Saturday, June 14, 2008

Honesty in politics--or are those two mutually exclusive??

I was talking to a Muslim friend of mine who is very much a Barack supporter. He was explaining to me that he has recently become disappointed in Barack because of his pandering to the Israeli/Jewish vote. He feels this approach is alienating many Muslims.

That disappointed me. I have been very impressed with the high road Barack has taken so far. I hope he doesn't digress now.

It made me think of a recent documentary I saw on PBS's Independent Lens. The documentary followed the first year of Libera's first female president.

At one point President Johnson Sirleaf addressed a crowd of upset citizens. When she spoke to the cameras about the event, she explained that the people are used to politicians telling them lies and feeding them what they want to hear. The citizens then go away happy, but nothing changes and nothing gets done. President Johnson Sirleaf explained her approach...to be honest with the people.

Good for her! With all of the corruptness that we hear about in Africa, it is nice to hear that someone is willing to take the step of faith to be honest with the people, earn their trust, and prove to them that an honest approach can help the country progress. Honesty may not always be what people want to hear, but it gives the real picture and allows us to work from there.

As I watched her speak, I thought...But what about the United States?? Could we handle honest politicians? Could we handle the truth?

If we had a politician who walked up to the podium and was completely honest, how would we respond?

Unfortunately, I think Liberia is a step ahead of us on this issue.

Why do I say this?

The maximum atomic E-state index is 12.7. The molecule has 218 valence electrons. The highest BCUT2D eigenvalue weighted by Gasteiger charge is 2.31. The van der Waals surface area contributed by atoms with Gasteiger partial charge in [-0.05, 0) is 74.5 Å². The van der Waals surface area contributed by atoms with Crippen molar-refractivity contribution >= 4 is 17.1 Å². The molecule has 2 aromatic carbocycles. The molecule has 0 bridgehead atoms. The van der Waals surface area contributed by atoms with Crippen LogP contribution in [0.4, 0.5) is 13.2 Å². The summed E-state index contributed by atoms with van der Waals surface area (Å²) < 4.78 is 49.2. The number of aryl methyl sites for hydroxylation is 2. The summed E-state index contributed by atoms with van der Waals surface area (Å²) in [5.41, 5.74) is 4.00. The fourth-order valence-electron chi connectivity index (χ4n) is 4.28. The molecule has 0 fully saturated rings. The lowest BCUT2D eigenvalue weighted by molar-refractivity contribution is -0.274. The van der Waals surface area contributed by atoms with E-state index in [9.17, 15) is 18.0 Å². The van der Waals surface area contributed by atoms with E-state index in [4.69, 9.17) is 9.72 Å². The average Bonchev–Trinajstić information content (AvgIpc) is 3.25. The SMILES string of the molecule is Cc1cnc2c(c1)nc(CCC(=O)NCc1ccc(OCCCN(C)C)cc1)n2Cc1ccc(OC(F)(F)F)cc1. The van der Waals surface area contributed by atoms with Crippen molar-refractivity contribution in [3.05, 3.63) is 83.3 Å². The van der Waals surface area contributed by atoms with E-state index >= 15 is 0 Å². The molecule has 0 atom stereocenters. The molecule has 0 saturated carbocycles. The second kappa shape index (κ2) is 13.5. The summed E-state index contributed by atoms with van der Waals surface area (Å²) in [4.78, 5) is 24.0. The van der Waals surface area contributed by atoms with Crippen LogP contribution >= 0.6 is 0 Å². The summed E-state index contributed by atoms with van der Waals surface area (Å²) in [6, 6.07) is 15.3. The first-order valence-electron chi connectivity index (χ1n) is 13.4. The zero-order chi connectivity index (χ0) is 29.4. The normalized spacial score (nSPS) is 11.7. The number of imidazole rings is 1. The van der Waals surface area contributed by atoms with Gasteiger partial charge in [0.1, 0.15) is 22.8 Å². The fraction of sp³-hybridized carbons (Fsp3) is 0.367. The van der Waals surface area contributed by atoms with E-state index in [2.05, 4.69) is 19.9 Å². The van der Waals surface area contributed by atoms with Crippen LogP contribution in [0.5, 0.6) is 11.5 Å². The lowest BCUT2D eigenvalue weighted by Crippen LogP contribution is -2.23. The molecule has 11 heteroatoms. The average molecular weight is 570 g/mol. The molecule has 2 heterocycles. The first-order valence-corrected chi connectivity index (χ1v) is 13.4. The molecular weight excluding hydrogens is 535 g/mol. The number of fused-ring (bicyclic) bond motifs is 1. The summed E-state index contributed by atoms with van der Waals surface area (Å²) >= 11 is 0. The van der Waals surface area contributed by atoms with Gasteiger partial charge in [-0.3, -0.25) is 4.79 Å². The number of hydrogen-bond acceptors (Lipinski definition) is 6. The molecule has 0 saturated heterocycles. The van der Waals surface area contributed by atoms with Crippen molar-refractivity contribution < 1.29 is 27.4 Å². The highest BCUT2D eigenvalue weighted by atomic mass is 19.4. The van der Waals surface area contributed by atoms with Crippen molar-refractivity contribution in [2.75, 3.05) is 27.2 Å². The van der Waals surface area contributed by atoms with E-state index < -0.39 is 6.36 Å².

If a politican were able to be honest and real with people, Barack and his people would say, "So what?!" when politicians try to insinuate that he might be Muslim.

If a politician were able to be honest, they wouldn't have to talk around the issue of "Why do you think low-income, uneducated White people don't like Barack?" Instead, they would hear the interviews out of West Virginia...and listen to the comments from people who blatantly will not vote for a Black man...and they would say out loud that racism exists and needs to be dealt with in our own country in order for us to move forward as a nation.

A politician with the desire to be honest would notice the underhanded tactics companies created in order to capitalize on the sub-prime mortgage scandals. The honest politician would challenge (or, perhaps, chastise) those companies who have reaped the benefits while leaving large numbers of people without homes.

I recognize that these are only a few of the issues that cause politicians to carefully construct their words (it would take quite a long blog to address all of the issues we "spin" and side-step as a nation). Politicians look at their certain groups/voting blocks in order to craft a message that will draw in and not alienate certain groups of people. Listening to President Johnson Sirleaf, though, her commitment to being honest with the people is so refreshing.

I hope that as we move forward, Obama and McCain will proceed with an honest dialogue in their debates as well as their conversations with the public...without the fear-mongering...without the below-the-belt insinuations...without the pandering.

Is the United States ready for that? Can we handle it?
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